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November 17th, 2017, 08:13 AM  #1 
Senior Member Joined: Jan 2015 From: usa Posts: 101 Thanks: 0  Roots of a polynomial
Let $L=\mathbb{Q}(\sqrt{2+\sqrt{3}})$. $L$ is a normal extension of $\mathbb{Q}$. >Express the roots of $m(x)=(x^22)^23$ (the minimal polynomial of $\alpha=\sqrt{2+\sqrt{3}}$ over $\mathbb{Q}$) in $\mathbb{Q}(\alpha)$ in terms of $\alpha$. Thanks. Last edited by skipjack; June 24th, 2018 at 07:23 AM. 
November 22nd, 2017, 06:03 AM  #2 
Math Team Joined: Jan 2015 From: Alabama Posts: 3,244 Thanks: 887 
I am concerned that you show no attempt of your own to do these problems and, the calculations, if you know the definitions are pretty straightforward. It should be obvious that if $\displaystyle (x 2)^2 3= 0$ then $\displaystyle (x 2)^2= 3$ so that $\displaystyle x 2= \pm\sqrt{3}$, $\displaystyle x= 2\pm \sqrt{3}$. With $\displaystyle \alpha= \sqrt{2+ \sqrt{3}}$ one of those roots, $\displaystyle 2+ \sqrt{3}$ is immediately $\displaystyle \alpha^2$. To find the other root, $\displaystyle 2 \sqrt{3}$, in terms of $\displaystyle \alpha$, note that $\displaystyle \alpha^2= 2+ \sqrt{3}$ so that $\displaystyle \sqrt{3}= \alpha^2 2$ and then $\displaystyle 2 \sqrt{3}= 2 (\alpha^2 2)= 4 \alpha^2$. (By the way technically, equations have "roots", expressions have "zeros". Rather than "roots of $\displaystyle (x 2)^2 3$" you should have said either "the zeros of $\displaystyle (x 2)^2 3$" or "the roots of $\displaystyle (x 2)^2 3= 0$". I will confess that is being a little "hardnosed".)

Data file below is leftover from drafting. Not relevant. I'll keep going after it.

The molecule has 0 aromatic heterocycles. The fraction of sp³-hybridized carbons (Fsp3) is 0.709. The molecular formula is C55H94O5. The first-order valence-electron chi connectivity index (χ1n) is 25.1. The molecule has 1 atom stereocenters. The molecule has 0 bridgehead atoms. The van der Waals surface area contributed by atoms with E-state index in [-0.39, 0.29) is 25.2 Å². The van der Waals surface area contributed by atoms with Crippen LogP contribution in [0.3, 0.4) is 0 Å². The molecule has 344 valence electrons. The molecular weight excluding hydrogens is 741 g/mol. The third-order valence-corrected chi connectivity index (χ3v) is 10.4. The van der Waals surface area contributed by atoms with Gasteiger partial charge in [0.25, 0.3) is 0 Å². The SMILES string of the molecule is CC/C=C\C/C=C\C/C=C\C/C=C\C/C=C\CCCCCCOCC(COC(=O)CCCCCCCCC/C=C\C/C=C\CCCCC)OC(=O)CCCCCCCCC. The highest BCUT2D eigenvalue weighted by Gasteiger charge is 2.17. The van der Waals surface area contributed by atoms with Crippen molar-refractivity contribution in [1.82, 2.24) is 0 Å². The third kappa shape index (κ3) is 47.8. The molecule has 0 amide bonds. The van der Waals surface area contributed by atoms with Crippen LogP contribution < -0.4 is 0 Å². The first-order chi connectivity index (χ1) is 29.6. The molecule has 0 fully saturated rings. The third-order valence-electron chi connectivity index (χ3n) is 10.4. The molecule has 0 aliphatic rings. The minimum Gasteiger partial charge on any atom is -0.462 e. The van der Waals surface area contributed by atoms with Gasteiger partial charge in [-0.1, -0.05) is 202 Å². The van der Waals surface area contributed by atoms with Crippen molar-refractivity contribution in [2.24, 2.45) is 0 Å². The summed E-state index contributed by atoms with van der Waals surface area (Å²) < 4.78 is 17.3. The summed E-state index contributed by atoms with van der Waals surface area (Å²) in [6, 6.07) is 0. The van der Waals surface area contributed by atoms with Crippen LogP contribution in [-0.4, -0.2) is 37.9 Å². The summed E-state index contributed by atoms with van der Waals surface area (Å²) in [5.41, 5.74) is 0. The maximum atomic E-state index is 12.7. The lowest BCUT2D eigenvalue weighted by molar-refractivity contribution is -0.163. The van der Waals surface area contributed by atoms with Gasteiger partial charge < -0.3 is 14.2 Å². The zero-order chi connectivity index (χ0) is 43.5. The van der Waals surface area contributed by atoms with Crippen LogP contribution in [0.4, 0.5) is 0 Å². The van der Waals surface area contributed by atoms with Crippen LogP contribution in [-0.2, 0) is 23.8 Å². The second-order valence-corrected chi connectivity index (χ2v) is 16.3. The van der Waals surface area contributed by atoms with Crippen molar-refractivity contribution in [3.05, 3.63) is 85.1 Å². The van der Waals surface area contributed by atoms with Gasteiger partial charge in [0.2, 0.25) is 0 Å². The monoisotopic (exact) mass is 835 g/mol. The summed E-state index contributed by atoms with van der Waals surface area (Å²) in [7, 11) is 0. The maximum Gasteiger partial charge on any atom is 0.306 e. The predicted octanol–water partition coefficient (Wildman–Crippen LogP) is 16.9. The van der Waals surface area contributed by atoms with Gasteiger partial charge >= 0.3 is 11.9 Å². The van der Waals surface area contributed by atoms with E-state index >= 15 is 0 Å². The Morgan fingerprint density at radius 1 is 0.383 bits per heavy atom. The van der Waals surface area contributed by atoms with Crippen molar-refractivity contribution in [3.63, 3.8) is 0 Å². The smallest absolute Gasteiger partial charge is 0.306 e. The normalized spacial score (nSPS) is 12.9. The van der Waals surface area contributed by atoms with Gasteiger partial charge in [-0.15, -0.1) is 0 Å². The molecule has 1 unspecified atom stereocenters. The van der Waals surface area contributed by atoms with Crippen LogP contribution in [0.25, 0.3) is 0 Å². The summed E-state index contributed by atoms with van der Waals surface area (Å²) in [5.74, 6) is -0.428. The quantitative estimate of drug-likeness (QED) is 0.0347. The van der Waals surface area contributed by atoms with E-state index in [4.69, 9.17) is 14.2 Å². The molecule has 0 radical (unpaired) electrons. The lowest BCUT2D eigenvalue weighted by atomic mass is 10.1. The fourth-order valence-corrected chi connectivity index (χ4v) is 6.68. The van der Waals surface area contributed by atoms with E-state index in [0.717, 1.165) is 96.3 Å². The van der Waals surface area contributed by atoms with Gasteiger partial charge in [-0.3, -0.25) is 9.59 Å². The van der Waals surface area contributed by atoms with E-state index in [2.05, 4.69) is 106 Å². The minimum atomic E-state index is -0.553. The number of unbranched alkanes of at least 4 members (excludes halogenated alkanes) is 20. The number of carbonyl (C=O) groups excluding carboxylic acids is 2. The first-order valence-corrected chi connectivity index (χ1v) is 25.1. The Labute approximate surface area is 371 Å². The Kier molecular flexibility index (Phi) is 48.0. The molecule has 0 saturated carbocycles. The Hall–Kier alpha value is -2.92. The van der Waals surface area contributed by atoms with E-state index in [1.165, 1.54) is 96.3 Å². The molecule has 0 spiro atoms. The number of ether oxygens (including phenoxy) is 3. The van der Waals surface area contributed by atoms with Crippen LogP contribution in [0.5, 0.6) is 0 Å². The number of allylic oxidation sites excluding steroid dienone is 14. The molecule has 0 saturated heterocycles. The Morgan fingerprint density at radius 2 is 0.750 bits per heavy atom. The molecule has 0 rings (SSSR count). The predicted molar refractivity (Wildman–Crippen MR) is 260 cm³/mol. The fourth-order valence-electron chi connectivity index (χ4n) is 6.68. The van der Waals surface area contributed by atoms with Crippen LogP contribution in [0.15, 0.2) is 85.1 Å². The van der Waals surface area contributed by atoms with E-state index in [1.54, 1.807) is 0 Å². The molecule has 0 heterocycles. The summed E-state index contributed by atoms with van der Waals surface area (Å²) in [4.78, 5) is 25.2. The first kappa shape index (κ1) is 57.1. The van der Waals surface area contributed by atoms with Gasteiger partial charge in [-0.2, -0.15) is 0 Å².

November 24th, 2017, 03:45 PM  #3  
Senior Member Joined: Aug 2017 From: United Kingdom Posts: 203 Thanks: 60 Math Focus: Algebraic Number Theory, Arithmetic Geometry  Quote:
Quote:
________ As for the problem, firstly note that $m(x) = m(x)$, so the roots will be $\pm \alpha, \pm \beta$ for some $\beta$. It's easy enough to compute beta explicitly (e.g. you could just find all the roots explicitly, or note that the product of the roots is the constant coefficient of $m(x)$). Once you've got that, work out $\alpha \beta$ and that'll give an easy way to write $\beta$ in terms of $\alpha$. Last edited by cjem; November 24th, 2017 at 04:02 PM.  

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